Here is an example (from my paternal grandfather’s birthplace): Pacanow. That is the English rendering. In Poland it would be written as Pacanów. Now diacriticals aside, how many possible ways can I find Pacanow in Ellis Island (probably similarly for Ancestry.com as well)? OK, you asked …
Those are the ones I have found so far. That is 47 combinations! Now admittedly reading the handwriting from those ship manifests is difficult even when I am pretty sure what is being written; So I can feel for the transcribers / indexers who harvest the data and do the data entry into some database.
Now, no searching by American Soundex, Daitch-Mokotoff Soundex, or even Beider-Morse phonetic matching or even using wild-card searches, not even if you had regular-expression searches (like Oracle databases have) would I have found all of those. I do not know what to tell you to do. Be creative and persistent. Look at adjacent letters on a keyboard (for mis-typings) as data is entered. Look for letters that are swapped (i.e. Eliasz vs. Elaisz) — mistyped or dyslexic. Just keep looking. I found ‘Bacanow’, because I said what might an handwritten letter ‘P’ look like to somebody? Of course, ‘R’ and ‘B’ suggested themselves to my mind. No ‘Racanow’, but sure enough out popped a ‘Bacanow’. So you never know.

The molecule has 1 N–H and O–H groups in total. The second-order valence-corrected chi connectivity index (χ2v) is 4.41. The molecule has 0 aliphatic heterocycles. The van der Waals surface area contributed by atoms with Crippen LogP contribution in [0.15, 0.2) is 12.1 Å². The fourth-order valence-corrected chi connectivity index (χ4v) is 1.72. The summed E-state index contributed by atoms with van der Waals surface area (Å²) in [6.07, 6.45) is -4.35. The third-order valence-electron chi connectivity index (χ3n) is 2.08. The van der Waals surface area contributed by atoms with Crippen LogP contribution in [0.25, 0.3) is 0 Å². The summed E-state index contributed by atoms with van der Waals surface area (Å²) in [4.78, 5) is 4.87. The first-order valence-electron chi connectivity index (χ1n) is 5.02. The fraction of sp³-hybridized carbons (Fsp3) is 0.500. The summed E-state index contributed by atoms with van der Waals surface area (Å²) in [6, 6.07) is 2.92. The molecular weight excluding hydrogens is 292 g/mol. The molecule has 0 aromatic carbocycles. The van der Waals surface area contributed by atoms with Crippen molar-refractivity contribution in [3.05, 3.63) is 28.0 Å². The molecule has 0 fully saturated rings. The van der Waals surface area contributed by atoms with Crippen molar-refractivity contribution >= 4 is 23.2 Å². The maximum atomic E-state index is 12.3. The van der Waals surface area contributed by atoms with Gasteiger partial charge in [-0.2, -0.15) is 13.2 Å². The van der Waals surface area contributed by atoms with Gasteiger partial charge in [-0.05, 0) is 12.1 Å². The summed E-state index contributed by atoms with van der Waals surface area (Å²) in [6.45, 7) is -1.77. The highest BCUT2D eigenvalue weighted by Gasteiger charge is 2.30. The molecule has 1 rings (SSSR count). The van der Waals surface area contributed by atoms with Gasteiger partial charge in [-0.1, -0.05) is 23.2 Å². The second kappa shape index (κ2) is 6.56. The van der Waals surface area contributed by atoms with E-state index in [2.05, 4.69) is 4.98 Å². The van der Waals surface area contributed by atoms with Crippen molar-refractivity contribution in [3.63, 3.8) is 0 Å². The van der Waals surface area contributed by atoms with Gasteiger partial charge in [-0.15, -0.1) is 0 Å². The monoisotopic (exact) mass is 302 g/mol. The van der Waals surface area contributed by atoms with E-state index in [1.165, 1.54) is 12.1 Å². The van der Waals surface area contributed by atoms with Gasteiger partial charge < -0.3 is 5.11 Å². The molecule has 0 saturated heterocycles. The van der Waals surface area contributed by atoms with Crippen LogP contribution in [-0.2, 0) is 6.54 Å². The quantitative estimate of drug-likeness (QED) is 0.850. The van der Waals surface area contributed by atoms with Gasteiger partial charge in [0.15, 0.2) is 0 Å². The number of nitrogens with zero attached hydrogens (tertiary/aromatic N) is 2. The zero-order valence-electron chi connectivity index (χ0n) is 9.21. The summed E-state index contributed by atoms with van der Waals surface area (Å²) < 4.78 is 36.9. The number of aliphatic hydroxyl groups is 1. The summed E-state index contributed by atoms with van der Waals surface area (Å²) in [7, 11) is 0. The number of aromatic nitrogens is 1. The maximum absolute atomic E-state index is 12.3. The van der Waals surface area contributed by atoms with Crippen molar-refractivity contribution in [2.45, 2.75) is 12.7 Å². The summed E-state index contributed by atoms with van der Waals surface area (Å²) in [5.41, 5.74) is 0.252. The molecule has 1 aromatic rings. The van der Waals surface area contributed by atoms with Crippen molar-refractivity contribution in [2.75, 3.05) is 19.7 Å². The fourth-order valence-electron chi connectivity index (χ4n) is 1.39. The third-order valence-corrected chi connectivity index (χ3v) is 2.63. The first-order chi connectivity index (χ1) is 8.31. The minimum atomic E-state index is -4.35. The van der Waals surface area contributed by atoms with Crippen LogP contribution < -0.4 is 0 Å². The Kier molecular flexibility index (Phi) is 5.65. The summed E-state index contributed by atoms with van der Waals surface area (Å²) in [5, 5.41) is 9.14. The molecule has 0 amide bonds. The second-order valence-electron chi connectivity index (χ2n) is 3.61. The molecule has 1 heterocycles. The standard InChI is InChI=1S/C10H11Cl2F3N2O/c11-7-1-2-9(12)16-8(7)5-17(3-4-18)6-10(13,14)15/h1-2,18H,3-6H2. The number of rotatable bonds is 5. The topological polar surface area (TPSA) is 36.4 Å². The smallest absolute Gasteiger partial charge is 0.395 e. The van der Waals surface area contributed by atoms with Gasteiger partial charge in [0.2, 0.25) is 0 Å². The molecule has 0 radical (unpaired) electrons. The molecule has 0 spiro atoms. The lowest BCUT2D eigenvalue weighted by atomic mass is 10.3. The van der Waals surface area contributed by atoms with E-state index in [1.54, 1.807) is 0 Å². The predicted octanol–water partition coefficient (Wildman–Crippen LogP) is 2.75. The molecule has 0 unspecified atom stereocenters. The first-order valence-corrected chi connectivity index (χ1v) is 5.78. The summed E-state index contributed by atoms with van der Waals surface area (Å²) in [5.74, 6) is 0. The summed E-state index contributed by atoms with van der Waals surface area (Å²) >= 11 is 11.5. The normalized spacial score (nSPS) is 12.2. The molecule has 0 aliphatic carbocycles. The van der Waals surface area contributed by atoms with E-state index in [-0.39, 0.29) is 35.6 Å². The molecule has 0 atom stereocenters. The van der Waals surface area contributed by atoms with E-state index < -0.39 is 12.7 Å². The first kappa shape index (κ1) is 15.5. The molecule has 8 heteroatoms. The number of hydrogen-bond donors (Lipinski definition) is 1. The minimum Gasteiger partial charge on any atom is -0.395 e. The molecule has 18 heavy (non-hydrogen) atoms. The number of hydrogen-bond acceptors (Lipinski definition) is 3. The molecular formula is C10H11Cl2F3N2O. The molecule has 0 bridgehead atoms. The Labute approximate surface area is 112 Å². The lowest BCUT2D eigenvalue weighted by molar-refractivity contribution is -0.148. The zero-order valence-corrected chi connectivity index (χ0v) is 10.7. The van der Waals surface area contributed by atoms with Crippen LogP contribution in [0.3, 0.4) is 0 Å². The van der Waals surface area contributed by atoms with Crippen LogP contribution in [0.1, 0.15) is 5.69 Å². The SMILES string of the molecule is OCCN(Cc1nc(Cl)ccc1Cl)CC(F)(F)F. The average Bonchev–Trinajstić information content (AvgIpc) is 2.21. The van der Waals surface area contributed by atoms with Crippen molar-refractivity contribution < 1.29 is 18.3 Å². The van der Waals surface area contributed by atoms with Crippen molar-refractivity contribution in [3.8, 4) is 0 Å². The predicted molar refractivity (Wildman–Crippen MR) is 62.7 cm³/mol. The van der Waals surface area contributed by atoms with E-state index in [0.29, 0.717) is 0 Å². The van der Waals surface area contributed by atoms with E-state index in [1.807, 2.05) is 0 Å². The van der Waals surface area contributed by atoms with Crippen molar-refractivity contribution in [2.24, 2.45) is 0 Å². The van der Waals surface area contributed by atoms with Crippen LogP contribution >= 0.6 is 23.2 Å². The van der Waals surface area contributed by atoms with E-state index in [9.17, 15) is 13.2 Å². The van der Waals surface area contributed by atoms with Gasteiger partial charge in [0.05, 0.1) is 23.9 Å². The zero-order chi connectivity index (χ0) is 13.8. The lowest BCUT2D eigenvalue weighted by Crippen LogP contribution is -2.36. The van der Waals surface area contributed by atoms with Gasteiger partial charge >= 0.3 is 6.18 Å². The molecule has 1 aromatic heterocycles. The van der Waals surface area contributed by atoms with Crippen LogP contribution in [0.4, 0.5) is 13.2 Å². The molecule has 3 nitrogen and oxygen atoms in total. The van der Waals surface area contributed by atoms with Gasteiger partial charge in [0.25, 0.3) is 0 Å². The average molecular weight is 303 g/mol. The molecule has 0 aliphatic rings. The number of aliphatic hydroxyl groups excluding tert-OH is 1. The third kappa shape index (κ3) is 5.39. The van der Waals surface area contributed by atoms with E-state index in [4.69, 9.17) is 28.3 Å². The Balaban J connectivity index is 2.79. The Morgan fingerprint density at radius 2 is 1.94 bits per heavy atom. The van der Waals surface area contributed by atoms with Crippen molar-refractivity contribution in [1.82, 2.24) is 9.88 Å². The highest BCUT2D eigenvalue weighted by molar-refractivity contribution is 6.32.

Now Stanczyk mentioned Pacanow, because I thought I was being slick and said, “What if I cannot think of all the ways a NAME can be misspelled?”. My answer was, “I know, I’ll just search on everybody coming over from the village of P-A-C-A-N-O-W.” Of course, as you might have guessed now I had a meta-problem because now I had to come up with all of the ways that Pacanow could appear. Well like the riddle, “How many licks does it take to get to the center of a Tootsie-Pop?”, I have an arbitrary answer … 47.
I now have two spreadsheets. My first spreadsheet is my work-in-progress on the ZASUCHA of Niagara Falls SNA. The second spreadsheet I have is a rather large spreadsheet of all of the names from Pacanow (and truth be told Biechow, Piestrzec, Wojcza, …) and all of the surrounding villages that came through Ellis Island that I have found so far [plus a few mis-matches].